Lime Kiln Hydrophone in Washington state. Photo from

Hitchhikers On The Highway

Hitchhiker Stations are a different story altogether. These are stations that range from the strangely unique to downright bizarre. I call them Hitchhiker Stations because it’s like picking up hitchhikers on the highway. Hitchhiker Stations are the serial killers of the Internet radio highway. Some past Hitchhiker Stations include one that plays background music from proprietary records made for a kind of compact juke box designed for stores and businesses; a station that streams the sound of a hydrophone 23’ under water; and a station I featured in a Radio Replay article on my blog that airs confessions and commentary recorded from public payphones. Tease: This month’s Hitchhiker Station on Patreon is firmly anchored in the 1980’s and 90’s, and originally, the only way to hear that music was to put money into a machine.

Unlike searching for a Recommended Station, I cannot instantly generate a list of potential Hitchhiker Stations by calling up a certain category or region. Finding a Hitchhiker Station is a lot like finding a real hitchhiker…I just happen to find one while cruising down the Internet radio highway. Despite there being tens of thousands of Internet radio stations, I often go many weeks until I discover a Hitchhiker Station. It’s a lot of work for a station that most of my Patreon supporters will never listen to or only listen to briefly and never again. I include them because they’re great fun and they exemplify the freedom that Internet radio provides broadcasters, as you would never find such stations on the AM or FM band.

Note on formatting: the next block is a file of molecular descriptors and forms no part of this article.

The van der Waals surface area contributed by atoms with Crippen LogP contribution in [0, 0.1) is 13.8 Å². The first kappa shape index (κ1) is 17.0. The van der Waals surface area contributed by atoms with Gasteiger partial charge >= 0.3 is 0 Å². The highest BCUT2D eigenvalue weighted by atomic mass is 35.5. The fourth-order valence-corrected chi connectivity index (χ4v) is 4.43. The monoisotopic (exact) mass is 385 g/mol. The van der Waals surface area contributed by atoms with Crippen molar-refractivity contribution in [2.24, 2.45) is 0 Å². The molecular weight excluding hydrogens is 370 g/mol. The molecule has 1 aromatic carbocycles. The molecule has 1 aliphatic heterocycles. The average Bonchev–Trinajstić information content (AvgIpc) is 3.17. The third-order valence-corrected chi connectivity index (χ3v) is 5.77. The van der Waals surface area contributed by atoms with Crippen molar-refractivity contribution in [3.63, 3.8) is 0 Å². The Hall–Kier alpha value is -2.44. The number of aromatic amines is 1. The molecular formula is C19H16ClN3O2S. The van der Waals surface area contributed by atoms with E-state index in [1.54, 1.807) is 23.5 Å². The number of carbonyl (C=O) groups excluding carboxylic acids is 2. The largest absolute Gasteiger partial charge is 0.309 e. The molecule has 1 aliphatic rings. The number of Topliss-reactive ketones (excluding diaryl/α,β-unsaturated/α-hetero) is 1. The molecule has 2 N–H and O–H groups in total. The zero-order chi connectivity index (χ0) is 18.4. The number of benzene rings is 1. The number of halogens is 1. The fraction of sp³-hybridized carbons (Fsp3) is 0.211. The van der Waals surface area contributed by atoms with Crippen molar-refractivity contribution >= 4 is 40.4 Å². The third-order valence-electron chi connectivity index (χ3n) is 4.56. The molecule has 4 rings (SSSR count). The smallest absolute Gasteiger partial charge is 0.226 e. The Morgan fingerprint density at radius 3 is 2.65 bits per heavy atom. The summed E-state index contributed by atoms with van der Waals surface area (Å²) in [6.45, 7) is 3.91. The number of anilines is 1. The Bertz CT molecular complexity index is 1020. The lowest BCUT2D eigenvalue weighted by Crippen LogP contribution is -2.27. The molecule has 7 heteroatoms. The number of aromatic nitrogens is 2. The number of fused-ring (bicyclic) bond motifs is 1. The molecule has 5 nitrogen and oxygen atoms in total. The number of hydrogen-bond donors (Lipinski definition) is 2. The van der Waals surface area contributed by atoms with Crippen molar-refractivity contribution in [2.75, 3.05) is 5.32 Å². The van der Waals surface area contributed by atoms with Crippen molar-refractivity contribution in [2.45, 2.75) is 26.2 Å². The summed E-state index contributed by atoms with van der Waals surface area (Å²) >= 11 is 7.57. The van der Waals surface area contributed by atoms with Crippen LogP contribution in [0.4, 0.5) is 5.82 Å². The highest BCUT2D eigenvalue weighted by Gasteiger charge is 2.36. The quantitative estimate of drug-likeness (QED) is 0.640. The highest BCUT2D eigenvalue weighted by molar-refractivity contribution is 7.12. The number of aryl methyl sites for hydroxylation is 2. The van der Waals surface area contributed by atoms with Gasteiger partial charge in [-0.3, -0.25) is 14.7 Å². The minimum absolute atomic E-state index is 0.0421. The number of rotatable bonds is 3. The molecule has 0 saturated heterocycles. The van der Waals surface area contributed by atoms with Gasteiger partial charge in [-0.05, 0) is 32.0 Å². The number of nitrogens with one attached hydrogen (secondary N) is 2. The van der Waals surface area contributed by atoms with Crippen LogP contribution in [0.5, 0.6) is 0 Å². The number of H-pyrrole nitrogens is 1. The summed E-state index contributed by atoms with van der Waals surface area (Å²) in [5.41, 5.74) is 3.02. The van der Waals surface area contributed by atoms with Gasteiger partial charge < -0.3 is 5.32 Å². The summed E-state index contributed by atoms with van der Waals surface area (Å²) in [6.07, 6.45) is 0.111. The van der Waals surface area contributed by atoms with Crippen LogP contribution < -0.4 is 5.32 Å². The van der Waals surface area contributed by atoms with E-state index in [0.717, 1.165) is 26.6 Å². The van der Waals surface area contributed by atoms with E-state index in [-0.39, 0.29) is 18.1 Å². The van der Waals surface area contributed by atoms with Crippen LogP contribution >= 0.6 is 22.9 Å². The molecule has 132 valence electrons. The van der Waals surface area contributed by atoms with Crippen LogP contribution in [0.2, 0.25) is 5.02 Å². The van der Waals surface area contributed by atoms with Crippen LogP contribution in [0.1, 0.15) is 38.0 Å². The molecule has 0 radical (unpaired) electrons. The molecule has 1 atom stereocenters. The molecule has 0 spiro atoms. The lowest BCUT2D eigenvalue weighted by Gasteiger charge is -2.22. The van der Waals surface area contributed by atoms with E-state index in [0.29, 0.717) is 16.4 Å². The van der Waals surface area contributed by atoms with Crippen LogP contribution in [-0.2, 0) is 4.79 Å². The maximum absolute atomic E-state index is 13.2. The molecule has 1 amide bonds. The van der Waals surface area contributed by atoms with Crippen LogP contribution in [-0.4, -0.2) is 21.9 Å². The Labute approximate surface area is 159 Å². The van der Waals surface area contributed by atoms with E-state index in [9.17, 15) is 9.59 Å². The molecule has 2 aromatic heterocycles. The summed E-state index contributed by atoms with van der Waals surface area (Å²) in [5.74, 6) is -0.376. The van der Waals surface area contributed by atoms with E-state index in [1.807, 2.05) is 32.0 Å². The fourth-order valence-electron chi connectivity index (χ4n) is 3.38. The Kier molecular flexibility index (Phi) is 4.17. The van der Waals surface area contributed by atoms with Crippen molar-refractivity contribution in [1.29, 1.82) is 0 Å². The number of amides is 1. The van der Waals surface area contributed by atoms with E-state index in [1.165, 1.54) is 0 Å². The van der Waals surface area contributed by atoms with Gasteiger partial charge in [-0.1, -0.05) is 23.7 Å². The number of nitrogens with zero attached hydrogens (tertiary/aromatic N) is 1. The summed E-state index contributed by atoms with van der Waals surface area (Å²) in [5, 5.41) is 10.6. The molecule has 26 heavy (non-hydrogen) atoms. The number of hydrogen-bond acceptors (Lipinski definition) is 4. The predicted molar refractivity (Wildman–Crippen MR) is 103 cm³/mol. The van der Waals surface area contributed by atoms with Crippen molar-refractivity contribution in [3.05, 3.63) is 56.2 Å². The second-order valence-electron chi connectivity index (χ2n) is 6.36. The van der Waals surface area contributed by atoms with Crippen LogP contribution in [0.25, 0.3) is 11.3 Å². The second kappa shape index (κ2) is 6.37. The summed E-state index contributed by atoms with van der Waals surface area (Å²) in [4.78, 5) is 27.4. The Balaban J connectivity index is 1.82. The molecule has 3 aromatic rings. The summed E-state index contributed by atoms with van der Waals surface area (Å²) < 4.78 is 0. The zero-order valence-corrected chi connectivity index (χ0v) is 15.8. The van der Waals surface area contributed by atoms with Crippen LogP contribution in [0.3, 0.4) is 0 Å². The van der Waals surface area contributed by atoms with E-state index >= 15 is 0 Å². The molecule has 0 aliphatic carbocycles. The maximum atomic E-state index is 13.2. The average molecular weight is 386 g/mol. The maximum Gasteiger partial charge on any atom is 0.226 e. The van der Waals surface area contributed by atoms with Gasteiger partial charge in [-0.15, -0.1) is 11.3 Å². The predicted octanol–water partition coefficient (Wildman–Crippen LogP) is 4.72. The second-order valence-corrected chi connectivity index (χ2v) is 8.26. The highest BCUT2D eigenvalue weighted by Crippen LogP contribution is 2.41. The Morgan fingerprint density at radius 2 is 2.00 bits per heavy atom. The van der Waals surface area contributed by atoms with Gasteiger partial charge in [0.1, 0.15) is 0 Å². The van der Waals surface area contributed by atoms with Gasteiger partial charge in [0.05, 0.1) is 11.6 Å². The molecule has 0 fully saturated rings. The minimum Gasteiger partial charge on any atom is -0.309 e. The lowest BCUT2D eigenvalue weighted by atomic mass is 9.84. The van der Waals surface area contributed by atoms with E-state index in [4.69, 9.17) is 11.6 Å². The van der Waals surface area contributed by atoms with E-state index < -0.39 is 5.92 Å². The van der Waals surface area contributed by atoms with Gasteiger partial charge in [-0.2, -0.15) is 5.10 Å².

Why Patreon?

Image from Patreon’s Facebook page.

Patreon is another vital piece of the Recommended Stations formula. It allows Creators like myself to raise funds to finance their projects. The point of Patreon isn’t to get rich but to help keep my website blog and Wind Chime Internet radio station going, and in return, I provide my monthly Recommended and Hitchhiker Stations to my supporters as my small token of thanks. Some Patreon supporters drop off after 2 or 3 months presumably because my Recommended Stations don’t appeal to them. Before they pull the plug, I wish I could remind them that their support is integral to keeping my mission alive. Stop and think about it for a minute. No one else on the planet does what I do.

Time For Dessert

If you’re a Patreon supporter, thank you. If you love Internet radio but you’re not a Recommended Stations supporter, perhaps you don’t love it as much as you thought you did. I see my Recommended Stations as a helpful (and very inexpensive) accessory to an Internet radio or app. The interesting free articles on my blog are icing on the cake. Now that you have a better appreciation for the ingredients, I hope it makes my Recommended and Hitchhiker Stations even more meaningful. It’s like digging into a different rich dessert every month. If you knew the effort the chef went through to create them, you’d appreciate each bite that much more. And if they only cost $1 each, it would make them taste even sweeter.